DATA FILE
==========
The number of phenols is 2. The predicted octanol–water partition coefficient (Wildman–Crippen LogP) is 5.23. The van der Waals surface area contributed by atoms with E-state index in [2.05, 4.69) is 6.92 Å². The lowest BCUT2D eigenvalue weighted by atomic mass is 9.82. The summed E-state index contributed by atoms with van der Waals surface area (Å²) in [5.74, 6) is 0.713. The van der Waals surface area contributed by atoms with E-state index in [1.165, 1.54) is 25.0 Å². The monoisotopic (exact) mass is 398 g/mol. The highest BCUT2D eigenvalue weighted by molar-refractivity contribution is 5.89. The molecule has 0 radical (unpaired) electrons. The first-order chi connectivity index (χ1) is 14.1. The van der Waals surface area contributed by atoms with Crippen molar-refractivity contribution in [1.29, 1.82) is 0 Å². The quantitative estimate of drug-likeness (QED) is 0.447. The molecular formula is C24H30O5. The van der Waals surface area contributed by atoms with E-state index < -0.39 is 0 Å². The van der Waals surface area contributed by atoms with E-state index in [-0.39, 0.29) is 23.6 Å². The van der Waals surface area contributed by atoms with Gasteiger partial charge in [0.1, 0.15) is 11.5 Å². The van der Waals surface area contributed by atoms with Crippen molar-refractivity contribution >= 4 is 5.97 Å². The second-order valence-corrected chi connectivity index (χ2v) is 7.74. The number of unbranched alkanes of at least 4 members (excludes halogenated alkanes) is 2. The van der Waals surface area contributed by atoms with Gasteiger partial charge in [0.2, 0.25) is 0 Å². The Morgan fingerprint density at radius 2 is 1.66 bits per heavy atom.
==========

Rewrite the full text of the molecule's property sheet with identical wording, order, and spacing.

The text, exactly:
The number of phenols is 2. The predicted octanol–water partition coefficient (Wildman–Crippen LogP) is 5.23. The van der Waals surface area contributed by atoms with E-state index in [2.05, 4.69) is 6.92 Å². The lowest BCUT2D eigenvalue weighted by atomic mass is 9.82. The summed E-state index contributed by atoms with van der Waals surface area (Å²) in [5.74, 6) is 0.713. The van der Waals surface area contributed by atoms with E-state index in [1.165, 1.54) is 25.0 Å². The monoisotopic (exact) mass is 398 g/mol. The highest BCUT2D eigenvalue weighted by molar-refractivity contribution is 5.89. The molecule has 0 radical (unpaired) electrons. The first-order chi connectivity index (χ1) is 14.1. The van der Waals surface area contributed by atoms with Crippen molar-refractivity contribution in [1.29, 1.82) is 0 Å². The quantitative estimate of drug-likeness (QED) is 0.447. The molecular formula is C24H30O5. The van der Waals surface area contributed by atoms with E-state index < -0.39 is 0 Å². The van der Waals surface area contributed by atoms with E-state index in [-0.39, 0.29) is 23.6 Å². The van der Waals surface area contributed by atoms with Gasteiger partial charge in [0.1, 0.15) is 11.5 Å². The van der Waals surface area contributed by atoms with Crippen molar-refractivity contribution >= 4 is 5.97 Å². The second-order valence-corrected chi connectivity index (χ2v) is 7.74. The number of unbranched alkanes of at least 4 members (excludes halogenated alkanes) is 2. The van der Waals surface area contributed by atoms with Gasteiger partial charge in [0.2, 0.25) is 0 Å². The Morgan fingerprint density at radius 2 is 1.66 bits per heavy atom.